Sound CAPTCHA – Patents for the Blind 3

This image depicts Sound Captcha written over it with a red color background. This image is relevant as A patent granted to Towson University was granted this patent to validate captcha for blind person using their voice. Click on this image for more information

At one point, access to technology, especially the Internet, was only a dream for the visually disabled. For a long time, online tools were not accessible owing to either the lack of availability or high cost. But today, popular screen reading software applications like Job Access With Speech (JAWS) and open source screen reading software applications like NVDA are available for free. These applications allow a blind person to access a computer and perform several of its functions without the need of a screen!

Accessing the Internet was initially not very easy, but as days passed several modules were added to screen readers, and now, almost 50% of the Internet, especially the text based part, is accessible to the blind. Among the accessible websites, one common roadblock encountered by the visually disabled is the CAPTCHA.

CAPTCHA, Completely Automated Public Turing test to tell Computers and Humans Apart, is a method used to prevent automated programs from accessing secure websites. CAPTCHA normally displays an image, the data in which must be manually entered into another text box to authenticate a human user. Though Google’s RE-CAPTCHA provides an audio alternative, its success rate is less than 50%. I used this several times, and succeeded only once.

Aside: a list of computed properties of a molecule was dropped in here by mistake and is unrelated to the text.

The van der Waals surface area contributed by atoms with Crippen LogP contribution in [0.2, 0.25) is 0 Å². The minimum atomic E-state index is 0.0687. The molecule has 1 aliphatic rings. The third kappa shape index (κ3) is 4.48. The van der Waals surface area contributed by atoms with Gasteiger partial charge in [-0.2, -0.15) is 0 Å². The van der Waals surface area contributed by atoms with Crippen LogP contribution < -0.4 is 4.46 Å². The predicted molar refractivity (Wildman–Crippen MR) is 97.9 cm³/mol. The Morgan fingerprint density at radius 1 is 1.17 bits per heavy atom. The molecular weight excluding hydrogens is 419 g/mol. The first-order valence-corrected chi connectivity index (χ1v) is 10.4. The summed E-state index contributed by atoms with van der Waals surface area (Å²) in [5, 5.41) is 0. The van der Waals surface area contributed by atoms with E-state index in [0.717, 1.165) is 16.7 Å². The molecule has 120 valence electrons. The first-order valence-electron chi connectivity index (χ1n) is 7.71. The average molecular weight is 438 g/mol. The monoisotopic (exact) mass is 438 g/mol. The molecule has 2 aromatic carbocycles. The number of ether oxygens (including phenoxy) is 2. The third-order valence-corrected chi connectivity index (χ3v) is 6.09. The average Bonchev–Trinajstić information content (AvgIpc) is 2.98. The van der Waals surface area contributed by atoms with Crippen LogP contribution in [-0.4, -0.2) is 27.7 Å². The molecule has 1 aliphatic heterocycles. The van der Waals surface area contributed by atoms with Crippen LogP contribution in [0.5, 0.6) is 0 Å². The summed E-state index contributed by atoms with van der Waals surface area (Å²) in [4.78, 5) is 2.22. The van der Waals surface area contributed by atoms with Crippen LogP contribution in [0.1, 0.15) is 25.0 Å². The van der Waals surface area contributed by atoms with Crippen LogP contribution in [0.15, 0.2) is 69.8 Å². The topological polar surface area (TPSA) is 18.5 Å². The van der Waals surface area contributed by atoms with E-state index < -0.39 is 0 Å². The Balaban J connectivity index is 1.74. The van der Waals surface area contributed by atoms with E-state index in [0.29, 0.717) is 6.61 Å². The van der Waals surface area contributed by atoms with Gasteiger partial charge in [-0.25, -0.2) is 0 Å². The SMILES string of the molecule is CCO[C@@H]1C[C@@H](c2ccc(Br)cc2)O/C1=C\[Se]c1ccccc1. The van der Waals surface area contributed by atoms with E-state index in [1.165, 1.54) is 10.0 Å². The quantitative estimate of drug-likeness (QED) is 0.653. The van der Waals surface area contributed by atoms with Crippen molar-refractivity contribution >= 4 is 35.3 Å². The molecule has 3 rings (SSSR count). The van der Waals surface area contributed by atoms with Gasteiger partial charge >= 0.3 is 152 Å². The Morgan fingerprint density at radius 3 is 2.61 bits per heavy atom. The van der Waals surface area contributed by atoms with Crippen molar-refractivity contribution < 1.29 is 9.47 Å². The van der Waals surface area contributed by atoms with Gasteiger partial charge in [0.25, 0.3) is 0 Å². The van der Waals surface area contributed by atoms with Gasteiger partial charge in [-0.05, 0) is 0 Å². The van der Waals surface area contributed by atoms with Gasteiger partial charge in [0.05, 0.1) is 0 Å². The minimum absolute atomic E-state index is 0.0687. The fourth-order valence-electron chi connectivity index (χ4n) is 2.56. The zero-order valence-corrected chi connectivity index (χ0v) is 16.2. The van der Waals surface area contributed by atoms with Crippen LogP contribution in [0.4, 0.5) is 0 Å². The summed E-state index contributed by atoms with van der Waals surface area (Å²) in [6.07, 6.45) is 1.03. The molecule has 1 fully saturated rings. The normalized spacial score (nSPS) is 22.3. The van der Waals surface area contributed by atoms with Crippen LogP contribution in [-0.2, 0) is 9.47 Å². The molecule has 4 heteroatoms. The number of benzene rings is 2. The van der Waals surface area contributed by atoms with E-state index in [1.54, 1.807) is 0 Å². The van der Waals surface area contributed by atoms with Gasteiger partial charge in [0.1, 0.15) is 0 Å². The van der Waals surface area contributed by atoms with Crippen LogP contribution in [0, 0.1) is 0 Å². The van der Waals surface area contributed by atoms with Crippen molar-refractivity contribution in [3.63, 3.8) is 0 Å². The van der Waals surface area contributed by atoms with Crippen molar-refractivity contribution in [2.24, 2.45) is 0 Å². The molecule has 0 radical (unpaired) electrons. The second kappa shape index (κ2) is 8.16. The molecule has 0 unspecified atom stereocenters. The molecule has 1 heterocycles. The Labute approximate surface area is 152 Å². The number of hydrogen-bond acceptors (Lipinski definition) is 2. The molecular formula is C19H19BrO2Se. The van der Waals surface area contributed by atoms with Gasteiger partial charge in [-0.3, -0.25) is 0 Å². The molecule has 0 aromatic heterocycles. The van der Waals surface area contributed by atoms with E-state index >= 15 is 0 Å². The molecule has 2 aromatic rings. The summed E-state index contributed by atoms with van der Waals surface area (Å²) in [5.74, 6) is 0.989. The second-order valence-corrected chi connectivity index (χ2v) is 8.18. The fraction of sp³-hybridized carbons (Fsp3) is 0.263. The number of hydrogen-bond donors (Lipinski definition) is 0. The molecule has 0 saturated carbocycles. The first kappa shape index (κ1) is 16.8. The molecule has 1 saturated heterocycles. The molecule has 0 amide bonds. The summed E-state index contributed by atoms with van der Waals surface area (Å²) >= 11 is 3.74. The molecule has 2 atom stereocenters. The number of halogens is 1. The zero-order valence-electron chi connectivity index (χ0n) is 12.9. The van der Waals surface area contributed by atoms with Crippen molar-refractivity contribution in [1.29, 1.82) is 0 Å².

Intellectual Property Protection for Computer Programs – Part I

A computer program is an intellectual creation and can be protected by Intellectual Property (IP) Law, particularly by Copyright and Patent Laws. The manner of IP protection for computer programs is a hot topic of debate, primarily due to the fact that current IP regimes are not effective in dealing with their protection comprehensively. There is a lot of ambiguity with regard to their protection because of the technical complexities in computer programs and the difficulty in integrating them with existing IP laws.

Software does not fit comfortably into established legal categories. For instance, there is a lot of confusion when it comes to allowing protection of software under the Copyright Law without extending the copyright protection to ideas, and the scope of Patent protection of computer programs, as such, is opposed to its protection of computer-implemented inventions. Thus, these IP regimes seem to be unsuccessful in providing effective protection to computer programs, resulting in the need for the establishment of a more practical mechanism for this purpose.

Misunderstood World of Patents!

The concept of law or the legal system is not new. But when someone says “I work in Intellectual Property Law, as a Patent Advocate,” he is often met with a look of incredulity. The path of Patents is less traveled and it is no surprise that there are several misconceptions regarding Patents in the mind of the layman. Here’s unraveling some of the most common myths about Patents.

1. I’ve got an Idea. I should get a patent.

This is a very common misconception about patents. Patents are not granted to merely ideas. To patent an idea, there must be some form of material embodiment of the idea. It must be transformed into a process or product so that it manifests as an invention to the Patent Office.